The software 15 comprises in a known manner capabilities for effecting Boolean unions or intersections of volumes. In particular, from the practical standpoint the fusing of the elementary shape 33 with the shape 31 was equivalent to a union. In practice, the union record 35, corresponding to the union of the shape 1 (file 19) and the shape 6 (file 34), will comprise the redundant vector designations. In this case, just one of them is taken into account for the calculation of the envelope. It will also comprise additional vector designations and in this case they are all taken into consideration. In total, the shape representative of the envelope will be represented by a more significant collection 35 of vector designations, or moreover by a more significant collection of points in the cluster. Knowing moreover the definition of the space left available by the component 8 (and which may also be calculated with the program 17), one is now able to measure the intersection of the envelope 7 thus calculated with this space available in the component 8. If the intersection is null, there is no contact. If the intersection reveals the existence of points then one knows that there is contact and the component 1 is not acceptable.
Rather than taking into account for the calculation of the union of the shape of the object 1 and of the deformed shape 6, the entirety of the points of this object, it is satisfactory merely to take into consideration the calculation of the external surfaces of the physical object and of the external surfaces of the shape of the deformed version of this physical object.
Such simplifications are already available in existing software because such software makes it possible to represent views of the objects (rather than sections through these objects). Specifically, the sections through the objects comprise sets of lines showing the contours and the edges of the physical objects to be made. In certain cases, however, the drawings of these contours are not necessary and an exterior appearance alone is useful. In this case, with visualization devices it is possible to calculate the exterior surface of the object, to subject it, fictitiously, to illumination and to represent on the screen of the monitor 13, the image such as it would be visible to an operator manipulating a real component. For the present calculation of the envelope, given that the exterior surface alone is significant, one may limit oneself to the calculation of this surface. The calculations of intersections are then simpler: there is intersection as soon as the surface of the object touches the interior available space of the receptacle 8, or more simply also the surface of this receptacle 8.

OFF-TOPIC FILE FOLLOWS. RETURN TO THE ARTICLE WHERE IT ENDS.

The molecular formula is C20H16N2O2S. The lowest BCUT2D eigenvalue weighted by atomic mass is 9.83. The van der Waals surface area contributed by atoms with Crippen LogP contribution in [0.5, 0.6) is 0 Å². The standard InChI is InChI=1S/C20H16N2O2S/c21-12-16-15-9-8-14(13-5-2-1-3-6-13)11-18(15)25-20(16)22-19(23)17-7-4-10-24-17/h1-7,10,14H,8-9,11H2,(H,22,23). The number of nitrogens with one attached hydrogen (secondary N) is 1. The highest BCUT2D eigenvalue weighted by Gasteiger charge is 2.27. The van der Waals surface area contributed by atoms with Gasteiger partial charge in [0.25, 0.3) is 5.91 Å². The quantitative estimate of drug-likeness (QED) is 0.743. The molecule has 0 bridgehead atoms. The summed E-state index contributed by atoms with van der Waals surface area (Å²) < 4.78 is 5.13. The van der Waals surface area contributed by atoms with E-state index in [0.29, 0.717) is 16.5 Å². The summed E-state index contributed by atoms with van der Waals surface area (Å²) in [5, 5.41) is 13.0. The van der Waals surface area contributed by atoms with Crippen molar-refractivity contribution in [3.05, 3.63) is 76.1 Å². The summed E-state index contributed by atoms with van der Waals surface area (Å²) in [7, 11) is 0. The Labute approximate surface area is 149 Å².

By doing this one culminates in the anticipated result that the determination of the component and of its functionality is much better assessed than in the state of the art.
Furthermore, in certain cases, the available space left between the physical object and its environment is large while the definition of a larger physical object would have been more profitable in respect of the overall device to be manufactured. For example, in the case cited hereinabove, if it is possible to manufacture a larger, fatter, more robust brake caliper, it could be beneficial to do so. With the invention, one commences with a starting physical object, for example a brake caliper of given size, it is made to undergo operations a), b), c) and d), and if the comparison of step d) is favorable, one of the dimensions of this object at least (for example, the dimension Δy of the object 33) is increased and iterations a), b), c) and d) are repeated to check whether the comparison is still favorable. One proceeds thus iteratively so as to enable the shape of the physical object to be defined better. From this point of view it will be noted that a fatter physical object may undergo lesser deformations and hence that the increasing of its size will not necessarily be accompanied by an increase of the deformation 4 resulting therefrom.
Another way of seeing the problem consists in modifying the force of the load 3, or in a general manner the effect of the stress to which the object to be investigated is subjected. For example, its expansion up to a certain temperature, or up to a certain other temperature, and so on and so forth, will be investigated. With the invention, it is then possible to ascertain the stress threshold beyond which the functionality of the component is no longer acceptable.
It is thus possible by modifying the shape and by investigating the effects of the stresses, to make components that better satisfy the stipulations and specifications of the constructors.
Finally, just as, in respect of the physical object concerned, its deformed version has been investigated, so too, in respect of the space left free by the receptacle 8, it is possible to forecast what space is truly available when this receptacle 8 is itself subjected to a stress. The receptacle 8 is therefore made to undergo the same processing as for the object 1: the space available becoming smaller while the space occupied for the object 1 becomes larger.
The invention is applied to the construction of components designed according to the method described hereinabove especially in respect of the automotive field or that of aviation.